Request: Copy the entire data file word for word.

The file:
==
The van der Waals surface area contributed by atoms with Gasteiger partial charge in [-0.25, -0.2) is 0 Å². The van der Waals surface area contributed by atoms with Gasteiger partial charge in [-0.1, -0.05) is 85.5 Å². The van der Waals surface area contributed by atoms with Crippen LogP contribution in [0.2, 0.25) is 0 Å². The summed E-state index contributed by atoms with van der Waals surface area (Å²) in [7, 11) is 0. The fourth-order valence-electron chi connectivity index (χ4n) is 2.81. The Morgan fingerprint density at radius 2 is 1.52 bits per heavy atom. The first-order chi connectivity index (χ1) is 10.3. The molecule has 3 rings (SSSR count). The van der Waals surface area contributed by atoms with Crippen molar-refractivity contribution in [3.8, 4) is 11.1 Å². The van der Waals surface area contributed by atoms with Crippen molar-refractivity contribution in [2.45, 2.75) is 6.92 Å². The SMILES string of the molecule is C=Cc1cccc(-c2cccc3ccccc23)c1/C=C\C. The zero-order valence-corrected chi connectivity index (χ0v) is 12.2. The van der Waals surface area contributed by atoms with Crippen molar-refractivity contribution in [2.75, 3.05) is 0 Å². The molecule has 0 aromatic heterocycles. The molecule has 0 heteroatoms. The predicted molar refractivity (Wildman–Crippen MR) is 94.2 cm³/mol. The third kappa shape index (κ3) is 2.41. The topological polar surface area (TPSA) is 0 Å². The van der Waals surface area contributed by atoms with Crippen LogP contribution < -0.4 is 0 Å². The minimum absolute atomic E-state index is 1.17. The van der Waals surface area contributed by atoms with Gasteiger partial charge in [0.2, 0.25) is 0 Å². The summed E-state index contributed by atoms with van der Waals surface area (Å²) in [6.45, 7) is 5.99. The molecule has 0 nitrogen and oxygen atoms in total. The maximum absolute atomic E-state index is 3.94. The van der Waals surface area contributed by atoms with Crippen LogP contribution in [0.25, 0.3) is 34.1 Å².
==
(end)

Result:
The van der Waals surface area contributed by atoms with Gasteiger partial charge in [-0.25, -0.2) is 0 Å². The van der Waals surface area contributed by atoms with Gasteiger partial charge in [-0.1, -0.05) is 85.5 Å². The van der Waals surface area contributed by atoms with Crippen LogP contribution in [0.2, 0.25) is 0 Å². The summed E-state index contributed by atoms with van der Waals surface area (Å²) in [7, 11) is 0. The fourth-order valence-electron chi connectivity index (χ4n) is 2.81. The Morgan fingerprint density at radius 2 is 1.52 bits per heavy atom. The first-order chi connectivity index (χ1) is 10.3. The molecule has 3 rings (SSSR count). The van der Waals surface area contributed by atoms with Crippen molar-refractivity contribution in [3.8, 4) is 11.1 Å². The van der Waals surface area contributed by atoms with Crippen molar-refractivity contribution in [2.45, 2.75) is 6.92 Å². The SMILES string of the molecule is C=Cc1cccc(-c2cccc3ccccc23)c1/C=C\C. The zero-order valence-corrected chi connectivity index (χ0v) is 12.2. The van der Waals surface area contributed by atoms with Crippen molar-refractivity contribution in [2.75, 3.05) is 0 Å². The molecule has 0 aromatic heterocycles. The molecule has 0 heteroatoms. The predicted molar refractivity (Wildman–Crippen MR) is 94.2 cm³/mol. The third kappa shape index (κ3) is 2.41. The topological polar surface area (TPSA) is 0 Å². The van der Waals surface area contributed by atoms with Crippen LogP contribution < -0.4 is 0 Å². The minimum absolute atomic E-state index is 1.17. The van der Waals surface area contributed by atoms with Gasteiger partial charge in [0.2, 0.25) is 0 Å². The summed E-state index contributed by atoms with van der Waals surface area (Å²) in [6.45, 7) is 5.99. The molecule has 0 nitrogen and oxygen atoms in total. The maximum absolute atomic E-state index is 3.94. The van der Waals surface area contributed by atoms with Crippen LogP contribution in [0.25, 0.3) is 34.1 Å².